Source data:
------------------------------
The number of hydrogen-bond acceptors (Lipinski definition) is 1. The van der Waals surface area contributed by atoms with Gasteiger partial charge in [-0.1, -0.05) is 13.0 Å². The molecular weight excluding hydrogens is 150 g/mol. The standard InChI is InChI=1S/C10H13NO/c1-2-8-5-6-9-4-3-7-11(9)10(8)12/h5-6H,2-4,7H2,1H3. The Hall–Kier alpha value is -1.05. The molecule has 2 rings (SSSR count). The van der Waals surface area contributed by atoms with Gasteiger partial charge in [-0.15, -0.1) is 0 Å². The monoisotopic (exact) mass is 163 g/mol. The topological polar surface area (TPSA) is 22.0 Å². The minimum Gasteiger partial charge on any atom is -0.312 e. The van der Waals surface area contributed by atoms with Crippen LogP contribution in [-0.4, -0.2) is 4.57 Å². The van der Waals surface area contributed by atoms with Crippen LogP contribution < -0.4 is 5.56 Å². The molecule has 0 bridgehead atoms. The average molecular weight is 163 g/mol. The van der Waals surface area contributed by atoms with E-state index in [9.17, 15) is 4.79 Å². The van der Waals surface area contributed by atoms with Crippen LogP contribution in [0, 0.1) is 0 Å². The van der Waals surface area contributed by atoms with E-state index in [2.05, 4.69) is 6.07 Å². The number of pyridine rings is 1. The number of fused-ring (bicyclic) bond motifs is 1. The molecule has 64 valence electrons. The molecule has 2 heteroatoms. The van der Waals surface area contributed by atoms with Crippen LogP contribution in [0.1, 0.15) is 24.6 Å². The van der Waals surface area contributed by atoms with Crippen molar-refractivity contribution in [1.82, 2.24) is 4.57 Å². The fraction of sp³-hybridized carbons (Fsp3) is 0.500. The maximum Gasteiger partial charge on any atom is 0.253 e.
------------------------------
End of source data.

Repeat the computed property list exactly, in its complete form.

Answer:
The number of hydrogen-bond acceptors (Lipinski definition) is 1. The van der Waals surface area contributed by atoms with Gasteiger partial charge in [-0.1, -0.05) is 13.0 Å². The molecular weight excluding hydrogens is 150 g/mol. The standard InChI is InChI=1S/C10H13NO/c1-2-8-5-6-9-4-3-7-11(9)10(8)12/h5-6H,2-4,7H2,1H3. The Hall–Kier alpha value is -1.05. The molecule has 2 rings (SSSR count). The van der Waals surface area contributed by atoms with Gasteiger partial charge in [-0.15, -0.1) is 0 Å². The monoisotopic (exact) mass is 163 g/mol. The topological polar surface area (TPSA) is 22.0 Å². The minimum Gasteiger partial charge on any atom is -0.312 e. The van der Waals surface area contributed by atoms with Crippen LogP contribution in [-0.4, -0.2) is 4.57 Å². The van der Waals surface area contributed by atoms with Crippen LogP contribution < -0.4 is 5.56 Å². The molecule has 0 bridgehead atoms. The average molecular weight is 163 g/mol. The van der Waals surface area contributed by atoms with E-state index in [9.17, 15) is 4.79 Å². The van der Waals surface area contributed by atoms with Crippen LogP contribution in [0, 0.1) is 0 Å². The van der Waals surface area contributed by atoms with E-state index in [2.05, 4.69) is 6.07 Å². The number of pyridine rings is 1. The number of fused-ring (bicyclic) bond motifs is 1. The molecule has 64 valence electrons. The molecule has 2 heteroatoms. The van der Waals surface area contributed by atoms with Crippen LogP contribution in [0.1, 0.15) is 24.6 Å². The van der Waals surface area contributed by atoms with Crippen molar-refractivity contribution in [1.82, 2.24) is 4.57 Å². The fraction of sp³-hybridized carbons (Fsp3) is 0.500. The maximum Gasteiger partial charge on any atom is 0.253 e.